He does so on the back of a combative first appearance in Parliament as Prime Minister that will – just like the defining issue of Brexit – have deeply divided public opinion.
Why? Just as Mr Johnson’s natural optimism and ebullience is a breath of fresh air to many, it is offset by those who believe his high stakes Brexit strategy risks causing serious damage to the country’s economic foundations.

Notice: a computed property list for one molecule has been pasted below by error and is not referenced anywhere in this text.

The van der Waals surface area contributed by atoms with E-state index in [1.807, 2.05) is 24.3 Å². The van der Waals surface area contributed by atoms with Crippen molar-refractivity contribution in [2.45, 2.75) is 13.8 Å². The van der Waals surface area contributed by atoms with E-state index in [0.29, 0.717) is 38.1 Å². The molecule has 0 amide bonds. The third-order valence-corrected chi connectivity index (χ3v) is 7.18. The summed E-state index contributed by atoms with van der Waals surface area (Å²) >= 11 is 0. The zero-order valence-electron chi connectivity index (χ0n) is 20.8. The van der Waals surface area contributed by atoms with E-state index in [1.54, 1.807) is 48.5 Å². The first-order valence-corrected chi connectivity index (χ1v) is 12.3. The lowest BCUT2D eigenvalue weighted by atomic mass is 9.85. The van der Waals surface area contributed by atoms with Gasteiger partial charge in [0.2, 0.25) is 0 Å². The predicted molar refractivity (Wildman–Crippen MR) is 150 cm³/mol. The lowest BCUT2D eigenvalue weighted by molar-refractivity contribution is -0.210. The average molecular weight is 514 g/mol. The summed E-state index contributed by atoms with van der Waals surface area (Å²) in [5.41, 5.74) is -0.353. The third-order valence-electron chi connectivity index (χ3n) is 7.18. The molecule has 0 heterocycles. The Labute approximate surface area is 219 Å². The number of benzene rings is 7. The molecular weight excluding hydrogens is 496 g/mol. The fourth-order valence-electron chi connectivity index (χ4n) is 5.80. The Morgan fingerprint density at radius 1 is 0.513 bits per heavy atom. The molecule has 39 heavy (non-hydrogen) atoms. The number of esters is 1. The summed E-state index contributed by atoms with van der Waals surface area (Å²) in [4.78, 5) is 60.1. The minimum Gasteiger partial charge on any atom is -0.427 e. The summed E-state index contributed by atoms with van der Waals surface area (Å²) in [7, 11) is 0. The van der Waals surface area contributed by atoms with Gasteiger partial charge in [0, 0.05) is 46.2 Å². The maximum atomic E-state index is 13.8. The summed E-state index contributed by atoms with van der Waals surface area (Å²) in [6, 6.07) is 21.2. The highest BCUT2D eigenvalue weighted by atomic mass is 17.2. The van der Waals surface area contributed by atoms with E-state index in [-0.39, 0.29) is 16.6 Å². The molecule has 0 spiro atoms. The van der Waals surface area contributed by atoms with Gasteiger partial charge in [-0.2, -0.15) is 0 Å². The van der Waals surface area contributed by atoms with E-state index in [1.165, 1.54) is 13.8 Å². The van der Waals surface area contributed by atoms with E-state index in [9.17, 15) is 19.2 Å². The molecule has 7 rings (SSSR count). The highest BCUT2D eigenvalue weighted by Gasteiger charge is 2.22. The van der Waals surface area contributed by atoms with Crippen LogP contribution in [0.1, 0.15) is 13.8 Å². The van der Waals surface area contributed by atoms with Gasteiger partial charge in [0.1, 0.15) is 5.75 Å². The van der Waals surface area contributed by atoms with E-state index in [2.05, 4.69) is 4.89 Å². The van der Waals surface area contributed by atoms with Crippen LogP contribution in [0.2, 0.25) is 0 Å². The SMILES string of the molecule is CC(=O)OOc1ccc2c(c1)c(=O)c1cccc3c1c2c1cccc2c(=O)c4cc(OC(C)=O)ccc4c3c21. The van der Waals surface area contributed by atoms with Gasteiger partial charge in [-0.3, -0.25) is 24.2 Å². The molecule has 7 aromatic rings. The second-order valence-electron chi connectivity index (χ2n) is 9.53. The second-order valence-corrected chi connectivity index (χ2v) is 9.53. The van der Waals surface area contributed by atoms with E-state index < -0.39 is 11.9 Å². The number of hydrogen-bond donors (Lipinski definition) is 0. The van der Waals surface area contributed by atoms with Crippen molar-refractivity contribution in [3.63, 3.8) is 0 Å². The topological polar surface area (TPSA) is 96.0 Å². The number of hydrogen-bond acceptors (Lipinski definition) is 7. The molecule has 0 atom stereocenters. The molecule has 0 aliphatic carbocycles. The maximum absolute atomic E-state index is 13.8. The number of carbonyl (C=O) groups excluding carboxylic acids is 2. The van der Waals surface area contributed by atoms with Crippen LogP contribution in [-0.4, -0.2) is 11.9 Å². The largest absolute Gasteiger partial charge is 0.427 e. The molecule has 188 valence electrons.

Yet, while Mr Johnson appears to have very little room for manoeuvre if a no-deal Brexit is to be avoided, it can be said, with considerable certainty, that a general election is likely to be called sooner rather than later. Both the tone of his Downing Street speech – and then his crusading statement to Parliament when he vowed “to win on a manifesto for the whole United Kingdom” as he took the attack to Labour – point to Mr Johnson’s intention to be a campaigner rather than a conciliator. However he needs to remember that the job of Prime Minister is, in all circumstances, to unite the country rather than divide and rule – there is a difference and it matters.